I’ve been working with windowing systems on computers, graphical user interfaces, for over twenty-five years. My first taste was the MIT X Window System back when Apple was selling the Lisa and Microsoft was trying to get people interested in something called Windows 3.1.
One of the very best features of the X Window Systems (or “X Windows”) was its virtual workspaces, where you could “virtually” have as many monitors as you wanted, and could use simple keystrokes to switch between them.
This feature is included in Mac OS X and has been for a long time, and it’s called “Spaces”. If you don’t already use it, you’re really missing out on one of the gems of the Mac system, a feature that’s pure gold for productivity in my opinion…
To get started with “Spaces” you need to enable it because, most likely, it’s disabled by default. Before we get into that, though, I have to warn you that it’s a bit of a mind shift because instead of a 1:1 relationship between your monitor (the physical object connected to your computer) and the screen (the graphical representation of the information shown on the monitor). That can get a bit weird because you will be able to have applications running just fine, with all their windows open and functional, yet not be able to see anything on your actual monitor.
Sound weird? Yeah, it does take a bit of getting used to, but remember it’s just like how your TV receives all the channels at once but is only showing on the monitor the image sequence from the channel you’re “tuned in” to (unless you have picture in picture, but that’s exactly how that works: the monitor displays two screens of data simultaneously).
Let’s get started, though!
First step: enable Spaces in the first place. Go to Apple –> System Preferences…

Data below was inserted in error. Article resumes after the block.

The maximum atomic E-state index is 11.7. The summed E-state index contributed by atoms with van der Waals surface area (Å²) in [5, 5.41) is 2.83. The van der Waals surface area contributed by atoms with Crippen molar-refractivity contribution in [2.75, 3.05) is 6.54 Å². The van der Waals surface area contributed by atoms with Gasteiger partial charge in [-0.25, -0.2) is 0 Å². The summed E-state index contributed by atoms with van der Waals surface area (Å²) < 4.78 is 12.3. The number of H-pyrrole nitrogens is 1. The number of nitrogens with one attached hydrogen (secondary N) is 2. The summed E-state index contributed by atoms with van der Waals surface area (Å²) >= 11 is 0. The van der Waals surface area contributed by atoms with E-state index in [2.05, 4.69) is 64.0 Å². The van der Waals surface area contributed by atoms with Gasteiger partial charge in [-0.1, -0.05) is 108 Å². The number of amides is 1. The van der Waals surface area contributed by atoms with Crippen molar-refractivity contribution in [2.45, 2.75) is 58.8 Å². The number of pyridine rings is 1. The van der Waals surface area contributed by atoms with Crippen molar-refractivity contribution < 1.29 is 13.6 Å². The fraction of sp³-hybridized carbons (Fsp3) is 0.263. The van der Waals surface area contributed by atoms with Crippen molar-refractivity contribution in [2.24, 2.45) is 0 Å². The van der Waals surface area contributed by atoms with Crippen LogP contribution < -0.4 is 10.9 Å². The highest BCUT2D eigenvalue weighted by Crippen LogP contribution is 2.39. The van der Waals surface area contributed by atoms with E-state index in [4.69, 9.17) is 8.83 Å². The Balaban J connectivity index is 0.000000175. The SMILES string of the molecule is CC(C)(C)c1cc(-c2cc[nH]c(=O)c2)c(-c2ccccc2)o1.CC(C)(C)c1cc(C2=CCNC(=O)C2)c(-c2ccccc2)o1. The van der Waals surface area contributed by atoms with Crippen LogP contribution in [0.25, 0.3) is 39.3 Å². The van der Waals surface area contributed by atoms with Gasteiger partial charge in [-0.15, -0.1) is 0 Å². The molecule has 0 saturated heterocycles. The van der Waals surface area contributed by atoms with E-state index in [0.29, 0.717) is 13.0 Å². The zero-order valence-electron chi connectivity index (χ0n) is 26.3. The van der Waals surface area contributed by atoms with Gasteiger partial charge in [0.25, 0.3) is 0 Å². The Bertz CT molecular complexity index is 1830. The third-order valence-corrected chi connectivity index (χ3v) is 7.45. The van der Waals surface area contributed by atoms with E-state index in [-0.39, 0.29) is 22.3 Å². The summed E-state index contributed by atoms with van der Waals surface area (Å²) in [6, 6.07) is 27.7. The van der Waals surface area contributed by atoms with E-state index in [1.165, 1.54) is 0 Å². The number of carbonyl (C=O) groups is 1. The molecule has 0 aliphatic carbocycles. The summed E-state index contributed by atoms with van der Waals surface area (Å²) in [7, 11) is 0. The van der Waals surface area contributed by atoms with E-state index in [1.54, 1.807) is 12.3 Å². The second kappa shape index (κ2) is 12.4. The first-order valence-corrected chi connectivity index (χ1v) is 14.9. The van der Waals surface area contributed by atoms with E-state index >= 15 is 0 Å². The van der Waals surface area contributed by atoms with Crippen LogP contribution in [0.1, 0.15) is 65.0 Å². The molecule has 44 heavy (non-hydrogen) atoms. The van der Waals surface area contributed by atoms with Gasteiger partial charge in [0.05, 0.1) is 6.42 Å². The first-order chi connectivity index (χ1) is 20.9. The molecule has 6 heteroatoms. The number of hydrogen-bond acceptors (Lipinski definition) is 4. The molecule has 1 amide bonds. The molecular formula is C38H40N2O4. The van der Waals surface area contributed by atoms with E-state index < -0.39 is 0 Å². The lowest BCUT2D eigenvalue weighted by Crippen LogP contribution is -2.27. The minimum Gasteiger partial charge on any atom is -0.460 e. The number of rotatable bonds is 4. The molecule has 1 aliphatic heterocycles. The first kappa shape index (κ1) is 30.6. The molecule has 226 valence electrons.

Click on “Exposé & Spaces”, then make sure you’ve clicked on the “Spaces” tab along the top of that window:
Along the top – and highlighted in this screen capture – is “Enable Spaces”. Check that.
Now you’ll want to determine how many virtual screens you want to work with. I have six by default, though lately I have found that four are sufficient for what I like to keep open and running. You might start with two just to get the hang of it. Notice also that you can create a grid or a long strip of virtual screens. Probably the long strip is easier to start with, but you’ll see later that the Mac gives you a visual reminder of what space your in based on whether you have a grid or strip anyway.
Close the System Preference and you’ve got Spaces running. Nice.
Now, to get to the sort of super-view where you can see all your Spaces, all your virtual screens, at once, press Function+F8 at the same time. Your current window moves “back” and all the other windows show up, in miniature:
You can easily move app windows from one Spaces virtual screen to another by just clicking and dragging. Here I’m moving my Chromium (Chrome) web browser from space #2 back to space #1:
I typically have four or five apps running at the same time and like to have each live within its own Spaces virtual screen, as you can see in these two screen shots. Saves a lot of screen clutter (especially if you have the discipline to avoid having files and app icons on your Desktop too).
You can also specify which Space your individual apps should launch within, a feature I find super useful in terms of starting out with the organization I prefer. Do this back on the System Preferences pane:
No surprise, you can see that Mail is assigned to Space 1, Chromium and Firefox to Space 2 and GraphicConverter to Space 3.
Want to add an app? Launch it, then click on the “+” on the lower left:
Now it’s on the list so you can assign it a specific Space or, often more useful…
Assign it to be visible in all Spaces you’re using. That’s how I have iTunes set up, for example, so that whatever I’m doing its little mini-window is visible on the lower left corner.
To navigate from Space to Space easily, don’t use Function+F8, instead use Control-arrow. Want to move one virtual screen “left”? Use Control-<-. Try it! As you go, you’ll see that Spaces gives you a helpful visual cue about what virtual Space you’re in for a second or two:
In this instance I’m in Space #6, which actually doesn’t have any apps assigned at the current moment.
Why is this useful? I find that having just one app’s windows on screen helps me concentrate and avoid distractions and — SQUIRREL! — side tracking. Further, if you’re in the middle of a game or some social networking goofiness, it lets you mentally put it aside while you’re trying to be productive (or vice versa!)
Spaces might not be a winner for you, but it’s a must-have capability for me on any Mac I use, and I can’t imagine working on my systems without it.